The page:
Victor Raphael: Inner and Outer Space


by Ruth Weisberg

Every aspect of an artist's life mysteriously coalesces to produce works of art at any given point in time. While we are all unique in the details of our biographies, Victor Raphael's journey encompasses experiences and enthusiasms unusual in their range, profundity, and timeliness. Raphael speaks about growing up in Los Angeles in the 1950's excited by the prospect of being an astronaut and voyaging into space. This early desire is surely the sublimating force behind a linked series of works in which the artist imaginatively explores both inner and outer space.

Raphael graduated from UCLA in 1973, and had successful and overlapping careers first as a printer for Triad Graphics and Cirrus Editions, and then as an actor, which eventually lead to producing and directing independent documentaries and videos. All of these experiences prepared Raphael to be able to integrate and master complex multimedia projects.

Raphael's half dozen years as the curator of the Platt Gallery of the University of Judaism reveals yet another facet of the artist's persona. The shaping and selection of other artist's oeuvre is something like the editing of documentaries; they both take an exceptional eye and an empathetic understanding of their subject. The mature artist also brings these skills of editing and shaping to their own work. The task of editing is especially crucial in Raphael's case as his work often involves multiple levels if images captured from photography, video transmissions, and electronic scanning in imaginative and innovative ways. His formats and means vary from intimate pieces based on the elaboration of Polaroids to his ambitious interactive CD-ROM, "Victor Raphael @ ZZYZX, A Creative Journey."

Most importantly, Raphael has carved out a unique and important aesthetic territory that encompasses the exploration of cosmic spaces and the human response to this immensity. Using very sophisticated technology to generate photo-based imagery, the artist elaborates images of stars, novas, and galaxies, to produce work at the intersection of the scientific and the spiritual. This is a challenging concept as Raphael is dealing with two disembodied realms, yet in his hands the results are rigorous, sensual, and deeply engaging. The viewer is pulled into deep space, and at the same time is invited to contemplate a spirituality based on aspects of the infinite. As in the teachings of Jewish mysticism, we are invited to a glimpse of eternity. It is not surprising to discover that Raphael's identity is rooted in his Sephardic heritage. However, his application of gold leaf stems from a wide variety of art historical and religious associations. It functions as a witty subtext as well as a visual seduction. Raphael's work encompasses sometimes discordant realms, which have not been juxtaposed or harmonized by others. For example, his traditional embellishment of surfaces using metal leaf and swirls of gold and silver paint is seen in combination with the hyper real colors and visual effects of high technology replication.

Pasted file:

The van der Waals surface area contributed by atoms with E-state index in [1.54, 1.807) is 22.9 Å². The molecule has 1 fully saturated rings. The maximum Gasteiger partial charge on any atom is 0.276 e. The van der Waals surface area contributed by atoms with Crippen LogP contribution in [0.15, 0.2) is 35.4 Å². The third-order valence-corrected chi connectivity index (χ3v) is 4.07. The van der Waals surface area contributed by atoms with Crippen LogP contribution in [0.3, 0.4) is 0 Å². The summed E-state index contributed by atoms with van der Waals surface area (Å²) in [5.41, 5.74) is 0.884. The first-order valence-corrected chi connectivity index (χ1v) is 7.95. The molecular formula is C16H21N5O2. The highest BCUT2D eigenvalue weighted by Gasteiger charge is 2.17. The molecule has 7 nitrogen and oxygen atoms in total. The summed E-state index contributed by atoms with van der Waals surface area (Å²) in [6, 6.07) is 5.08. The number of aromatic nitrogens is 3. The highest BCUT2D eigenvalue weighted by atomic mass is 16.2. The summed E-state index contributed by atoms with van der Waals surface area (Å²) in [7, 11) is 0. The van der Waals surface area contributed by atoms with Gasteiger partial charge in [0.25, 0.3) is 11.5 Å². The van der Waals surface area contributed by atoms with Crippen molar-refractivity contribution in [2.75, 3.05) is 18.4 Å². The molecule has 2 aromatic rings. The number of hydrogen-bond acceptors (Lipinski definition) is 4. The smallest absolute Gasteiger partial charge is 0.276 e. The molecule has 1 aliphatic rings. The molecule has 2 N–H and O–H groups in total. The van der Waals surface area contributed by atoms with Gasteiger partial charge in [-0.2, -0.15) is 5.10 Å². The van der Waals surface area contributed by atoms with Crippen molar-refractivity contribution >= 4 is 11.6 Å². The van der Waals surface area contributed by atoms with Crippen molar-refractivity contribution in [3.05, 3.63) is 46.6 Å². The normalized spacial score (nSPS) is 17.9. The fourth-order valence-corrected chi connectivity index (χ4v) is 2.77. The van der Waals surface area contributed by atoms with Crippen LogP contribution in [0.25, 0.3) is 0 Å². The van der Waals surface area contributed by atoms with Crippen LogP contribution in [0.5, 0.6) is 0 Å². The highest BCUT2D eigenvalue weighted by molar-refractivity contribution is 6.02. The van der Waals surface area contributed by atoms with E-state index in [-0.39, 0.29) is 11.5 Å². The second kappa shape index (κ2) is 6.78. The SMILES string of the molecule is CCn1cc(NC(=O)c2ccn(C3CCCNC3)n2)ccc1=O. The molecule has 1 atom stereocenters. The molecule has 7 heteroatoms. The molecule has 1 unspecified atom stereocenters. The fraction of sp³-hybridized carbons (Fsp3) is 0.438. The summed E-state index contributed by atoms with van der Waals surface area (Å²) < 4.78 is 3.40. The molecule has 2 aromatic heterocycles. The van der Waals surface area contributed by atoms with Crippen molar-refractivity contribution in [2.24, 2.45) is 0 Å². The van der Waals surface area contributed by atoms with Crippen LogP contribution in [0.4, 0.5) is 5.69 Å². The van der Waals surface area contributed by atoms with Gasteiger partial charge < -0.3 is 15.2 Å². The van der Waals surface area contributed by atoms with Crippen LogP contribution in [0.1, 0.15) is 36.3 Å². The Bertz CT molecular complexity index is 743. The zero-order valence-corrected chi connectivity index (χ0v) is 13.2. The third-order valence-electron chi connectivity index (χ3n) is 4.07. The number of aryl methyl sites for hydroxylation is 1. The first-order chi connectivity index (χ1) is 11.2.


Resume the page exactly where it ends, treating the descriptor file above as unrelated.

Indeed, Victor Raphael's art, while consciously seductive in its surfaces, is marked by paradox and contradiction. It is both absolutely of this moment and accompanied by a long lineage of art historical associations: it is tactile and disembodied, abstract and physical. Most of all, it demonstrates the rewards of being true to one's own history and uniqueness, and at the same time willing to engage the viewer in a journey of the spirit and the imagination.





Ruth Weisberg, Artist and Dean, University of Southern California School of Fine Art

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